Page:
November 11, 2009
The Aircraft Owners and Pilots Association (AOPA), the world's largest aviation association with 413,000 members, recently featured Lake Hood Seaplane Base located in Anchorage, Alaska, in its award-winning magazine, AOPA Pilot. "A Day in the Life of America's Airports" appeared in the August 2007 issue of AOPA's magazine, which is the most widely read aviation magazine in the world.
"What better way to celebrate America's general aviation airports than to show their diversity on a single day," said Tom Haines, AOPA Pilot editor in chief. "From floatplanes to helicopters, airshows to charter flights, each airport has something unique to offer and each is a community treasure."
Lake Hood Seaplane Base, situated next to Anchorage International Airport, is the world's largest and busiest floatplane base harboring more than 1,000 aircraft. Local pilots use Lake Hood to launch from the lake's ice or water, depending on the season, to visit remote cabins in the vast Alaskan wilderness. When AOPA Pilot visited on May 19, early warm temperatures had melted the lake's ice and local pilots were busy readying their aircraft for the floatplane-flying season.
AOPA Pilot editors and photographers traveled to eleven airports across the country - from Alaska to Florida, New Hampshire to California - to observe, participate in, and write about what was going on there on May 19, 2007. Along with the special feature article in the August 2007 issue of AOPA Pilot, the project includes a multimedia online component accessible to both AOPA members and non-members at www.aopa.org/pilot/dayinthelife/.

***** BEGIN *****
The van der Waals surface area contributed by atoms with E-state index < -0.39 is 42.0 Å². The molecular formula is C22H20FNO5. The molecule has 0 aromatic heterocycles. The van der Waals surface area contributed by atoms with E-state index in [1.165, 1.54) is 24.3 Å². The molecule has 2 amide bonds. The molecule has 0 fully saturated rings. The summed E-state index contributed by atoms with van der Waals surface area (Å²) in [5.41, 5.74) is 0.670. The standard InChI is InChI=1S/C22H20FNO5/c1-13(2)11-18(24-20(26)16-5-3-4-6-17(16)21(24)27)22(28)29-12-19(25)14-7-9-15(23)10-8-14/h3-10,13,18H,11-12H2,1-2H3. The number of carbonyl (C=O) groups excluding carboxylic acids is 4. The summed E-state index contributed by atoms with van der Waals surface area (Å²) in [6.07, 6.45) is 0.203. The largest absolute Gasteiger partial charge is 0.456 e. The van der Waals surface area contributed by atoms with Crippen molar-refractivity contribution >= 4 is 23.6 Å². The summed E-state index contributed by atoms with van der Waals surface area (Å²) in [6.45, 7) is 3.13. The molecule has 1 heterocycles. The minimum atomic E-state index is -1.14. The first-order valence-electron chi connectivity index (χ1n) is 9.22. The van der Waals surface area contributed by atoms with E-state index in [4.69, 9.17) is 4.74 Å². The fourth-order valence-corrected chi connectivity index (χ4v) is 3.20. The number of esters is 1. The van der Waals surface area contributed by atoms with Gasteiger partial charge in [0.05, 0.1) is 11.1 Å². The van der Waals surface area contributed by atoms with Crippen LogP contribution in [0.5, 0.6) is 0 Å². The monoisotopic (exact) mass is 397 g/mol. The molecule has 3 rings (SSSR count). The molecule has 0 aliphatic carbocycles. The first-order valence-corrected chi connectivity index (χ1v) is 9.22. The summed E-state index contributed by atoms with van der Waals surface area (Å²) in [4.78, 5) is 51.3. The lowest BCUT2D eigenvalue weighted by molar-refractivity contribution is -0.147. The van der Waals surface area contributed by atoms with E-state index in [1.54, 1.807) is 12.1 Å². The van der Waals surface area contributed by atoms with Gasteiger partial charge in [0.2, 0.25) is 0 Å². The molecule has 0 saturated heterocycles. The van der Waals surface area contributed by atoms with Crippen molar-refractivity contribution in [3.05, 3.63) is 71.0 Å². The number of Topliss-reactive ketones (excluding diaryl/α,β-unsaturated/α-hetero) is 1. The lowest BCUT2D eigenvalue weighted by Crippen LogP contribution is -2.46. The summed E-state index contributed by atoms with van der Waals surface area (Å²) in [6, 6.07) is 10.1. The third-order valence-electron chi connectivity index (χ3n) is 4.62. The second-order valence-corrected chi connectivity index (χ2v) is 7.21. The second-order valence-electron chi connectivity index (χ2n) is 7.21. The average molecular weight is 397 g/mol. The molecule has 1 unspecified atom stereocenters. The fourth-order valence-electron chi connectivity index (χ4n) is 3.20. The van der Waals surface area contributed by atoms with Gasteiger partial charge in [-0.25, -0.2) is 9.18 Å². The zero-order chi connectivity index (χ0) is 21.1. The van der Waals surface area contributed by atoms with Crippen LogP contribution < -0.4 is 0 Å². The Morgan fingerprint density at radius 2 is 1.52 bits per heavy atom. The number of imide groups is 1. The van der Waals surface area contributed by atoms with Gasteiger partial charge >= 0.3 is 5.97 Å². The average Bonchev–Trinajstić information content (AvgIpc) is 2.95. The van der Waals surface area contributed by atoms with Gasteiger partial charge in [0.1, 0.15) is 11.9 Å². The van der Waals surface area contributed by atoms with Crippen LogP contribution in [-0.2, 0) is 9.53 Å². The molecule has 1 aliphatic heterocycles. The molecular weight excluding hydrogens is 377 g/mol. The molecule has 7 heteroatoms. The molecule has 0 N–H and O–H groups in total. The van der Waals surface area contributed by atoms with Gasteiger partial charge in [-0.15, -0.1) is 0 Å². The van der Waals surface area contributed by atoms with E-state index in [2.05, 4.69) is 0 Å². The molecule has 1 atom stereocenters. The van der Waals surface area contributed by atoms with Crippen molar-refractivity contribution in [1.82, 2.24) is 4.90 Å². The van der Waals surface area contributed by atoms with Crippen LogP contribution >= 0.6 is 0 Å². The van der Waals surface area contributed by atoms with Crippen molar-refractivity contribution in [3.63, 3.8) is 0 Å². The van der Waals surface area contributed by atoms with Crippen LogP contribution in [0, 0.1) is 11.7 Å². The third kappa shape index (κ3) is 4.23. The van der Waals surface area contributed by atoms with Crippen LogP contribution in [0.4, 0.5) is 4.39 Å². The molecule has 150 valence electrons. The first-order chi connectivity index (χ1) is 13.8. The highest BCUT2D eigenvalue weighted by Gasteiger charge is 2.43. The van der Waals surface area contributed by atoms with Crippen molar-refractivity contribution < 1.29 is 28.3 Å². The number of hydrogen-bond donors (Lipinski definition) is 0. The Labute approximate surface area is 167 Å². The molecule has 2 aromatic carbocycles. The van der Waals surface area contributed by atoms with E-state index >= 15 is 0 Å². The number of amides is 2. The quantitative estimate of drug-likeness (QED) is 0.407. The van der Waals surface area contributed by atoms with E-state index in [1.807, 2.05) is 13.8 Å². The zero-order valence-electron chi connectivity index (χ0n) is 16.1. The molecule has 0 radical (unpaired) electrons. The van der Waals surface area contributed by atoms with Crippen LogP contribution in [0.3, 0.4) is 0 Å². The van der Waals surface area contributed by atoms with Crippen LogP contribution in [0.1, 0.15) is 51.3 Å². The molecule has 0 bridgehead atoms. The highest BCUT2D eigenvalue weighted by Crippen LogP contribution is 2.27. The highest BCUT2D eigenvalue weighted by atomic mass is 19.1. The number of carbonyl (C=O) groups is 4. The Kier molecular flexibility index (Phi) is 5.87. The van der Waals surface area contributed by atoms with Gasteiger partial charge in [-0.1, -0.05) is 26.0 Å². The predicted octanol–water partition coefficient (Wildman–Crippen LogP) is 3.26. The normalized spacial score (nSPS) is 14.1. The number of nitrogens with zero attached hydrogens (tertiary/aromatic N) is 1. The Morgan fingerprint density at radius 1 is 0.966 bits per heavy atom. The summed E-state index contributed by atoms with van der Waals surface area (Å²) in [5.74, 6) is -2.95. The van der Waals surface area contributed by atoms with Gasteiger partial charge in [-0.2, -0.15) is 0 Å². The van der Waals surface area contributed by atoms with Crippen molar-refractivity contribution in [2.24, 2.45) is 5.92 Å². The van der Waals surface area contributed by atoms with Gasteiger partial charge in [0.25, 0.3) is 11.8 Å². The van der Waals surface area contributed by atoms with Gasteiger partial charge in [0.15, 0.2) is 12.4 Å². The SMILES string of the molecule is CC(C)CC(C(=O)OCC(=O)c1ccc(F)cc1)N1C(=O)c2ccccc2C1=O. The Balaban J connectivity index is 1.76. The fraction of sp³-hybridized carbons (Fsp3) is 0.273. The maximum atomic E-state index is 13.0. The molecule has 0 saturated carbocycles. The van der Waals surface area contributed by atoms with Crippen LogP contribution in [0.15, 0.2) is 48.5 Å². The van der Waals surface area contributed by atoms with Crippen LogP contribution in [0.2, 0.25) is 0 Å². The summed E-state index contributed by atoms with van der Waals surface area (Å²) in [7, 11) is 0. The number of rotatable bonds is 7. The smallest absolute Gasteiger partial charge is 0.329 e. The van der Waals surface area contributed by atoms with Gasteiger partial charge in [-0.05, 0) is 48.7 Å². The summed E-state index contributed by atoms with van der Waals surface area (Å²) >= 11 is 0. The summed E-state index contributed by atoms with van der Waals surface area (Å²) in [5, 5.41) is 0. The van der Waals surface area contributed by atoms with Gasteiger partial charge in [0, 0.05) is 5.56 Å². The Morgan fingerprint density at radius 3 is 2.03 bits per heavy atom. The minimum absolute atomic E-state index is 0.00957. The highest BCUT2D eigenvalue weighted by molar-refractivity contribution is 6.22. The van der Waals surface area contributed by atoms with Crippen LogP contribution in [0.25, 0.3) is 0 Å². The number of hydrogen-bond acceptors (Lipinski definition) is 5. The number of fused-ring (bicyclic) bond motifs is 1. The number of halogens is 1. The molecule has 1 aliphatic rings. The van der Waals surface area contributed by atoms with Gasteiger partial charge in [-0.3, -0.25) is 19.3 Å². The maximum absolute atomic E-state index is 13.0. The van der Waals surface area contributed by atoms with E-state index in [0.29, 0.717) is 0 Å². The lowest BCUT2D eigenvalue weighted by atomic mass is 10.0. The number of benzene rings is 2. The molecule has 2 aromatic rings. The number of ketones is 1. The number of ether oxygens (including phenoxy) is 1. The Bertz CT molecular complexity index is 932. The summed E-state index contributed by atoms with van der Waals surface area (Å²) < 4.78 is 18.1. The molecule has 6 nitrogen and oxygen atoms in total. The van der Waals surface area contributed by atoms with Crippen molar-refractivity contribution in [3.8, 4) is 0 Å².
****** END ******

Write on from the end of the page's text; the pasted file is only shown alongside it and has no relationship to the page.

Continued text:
Showcased is the article about each airport, photographs, a timeline of the day, and even video that captures the spirit the editors experienced. In addition, expanded local area coverage with multiple links to local area attractions and visitor information is available to assist anyone interested in traveling to see the airports and communities in person.
The 413,000 members of AOPA make up the world's largest civil aviation association. AOPA is committed to ensuring the continued viability, growth, and development of aviation and airports in the United States. These airports are a vital and critical component of a national transportation system.
Editors: AOPA provides two important resources for covering general aviation news - an online newsroom and a television studio and uplink. Contact us for more information.
August 16, 2007
As the cold weather chills AOPA’s Headquarters in Frederick, many of us are inside generating new resources for flying clubs.
In my house, every Friday night is “Movie Night.” While the movies are rarely educational (I don’t think I learned anything from the Lego Movie), we look forward to the weekly opportunity to spend time together. Why not use the same concept for your Flying Club (with the addition of education, of course)?
AOPA Flying Club Manager Kelby Ferwerda posted the following on the AOPA Flying Club Facebook Page: “Recently I’ve talked with quite a few Flying Clubs about maintaining social activity through the cold winter months. Some clubs host Holliday Parties, others have Potluck Movie Nights. What does your club do to keep members involved during the chilly months?”
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